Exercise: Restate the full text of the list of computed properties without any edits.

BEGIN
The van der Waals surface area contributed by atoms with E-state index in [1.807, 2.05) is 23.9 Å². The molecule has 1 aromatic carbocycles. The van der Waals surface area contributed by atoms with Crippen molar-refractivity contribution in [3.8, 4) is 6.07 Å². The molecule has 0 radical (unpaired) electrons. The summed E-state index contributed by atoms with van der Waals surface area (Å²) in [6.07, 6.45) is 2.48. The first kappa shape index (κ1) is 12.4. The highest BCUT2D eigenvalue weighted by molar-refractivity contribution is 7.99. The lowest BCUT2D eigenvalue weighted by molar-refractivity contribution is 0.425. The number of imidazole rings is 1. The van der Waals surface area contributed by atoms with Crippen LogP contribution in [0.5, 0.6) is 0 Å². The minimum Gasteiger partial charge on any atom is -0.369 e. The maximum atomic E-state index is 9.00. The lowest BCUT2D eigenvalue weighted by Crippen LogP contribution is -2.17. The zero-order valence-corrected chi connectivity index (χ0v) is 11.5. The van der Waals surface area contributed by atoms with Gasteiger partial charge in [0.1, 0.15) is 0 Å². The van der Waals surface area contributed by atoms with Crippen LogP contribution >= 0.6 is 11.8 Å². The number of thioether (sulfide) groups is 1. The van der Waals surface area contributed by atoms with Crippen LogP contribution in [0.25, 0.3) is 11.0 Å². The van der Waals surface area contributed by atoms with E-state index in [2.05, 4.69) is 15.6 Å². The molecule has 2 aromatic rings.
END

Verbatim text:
The van der Waals surface area contributed by atoms with E-state index in [1.807, 2.05) is 23.9 Å². The molecule has 1 aromatic carbocycles. The van der Waals surface area contributed by atoms with Crippen molar-refractivity contribution in [3.8, 4) is 6.07 Å². The molecule has 0 radical (unpaired) electrons. The summed E-state index contributed by atoms with van der Waals surface area (Å²) in [6.07, 6.45) is 2.48. The first kappa shape index (κ1) is 12.4. The highest BCUT2D eigenvalue weighted by molar-refractivity contribution is 7.99. The lowest BCUT2D eigenvalue weighted by molar-refractivity contribution is 0.425. The number of imidazole rings is 1. The van der Waals surface area contributed by atoms with Crippen LogP contribution in [0.5, 0.6) is 0 Å². The minimum Gasteiger partial charge on any atom is -0.369 e. The maximum atomic E-state index is 9.00. The lowest BCUT2D eigenvalue weighted by Crippen LogP contribution is -2.17. The zero-order valence-corrected chi connectivity index (χ0v) is 11.5. The van der Waals surface area contributed by atoms with Gasteiger partial charge in [0.1, 0.15) is 0 Å². The van der Waals surface area contributed by atoms with Crippen LogP contribution >= 0.6 is 11.8 Å². The number of thioether (sulfide) groups is 1. The van der Waals surface area contributed by atoms with Crippen LogP contribution in [0.25, 0.3) is 11.0 Å². The van der Waals surface area contributed by atoms with E-state index in [2.05, 4.69) is 15.6 Å². The molecule has 2 aromatic rings.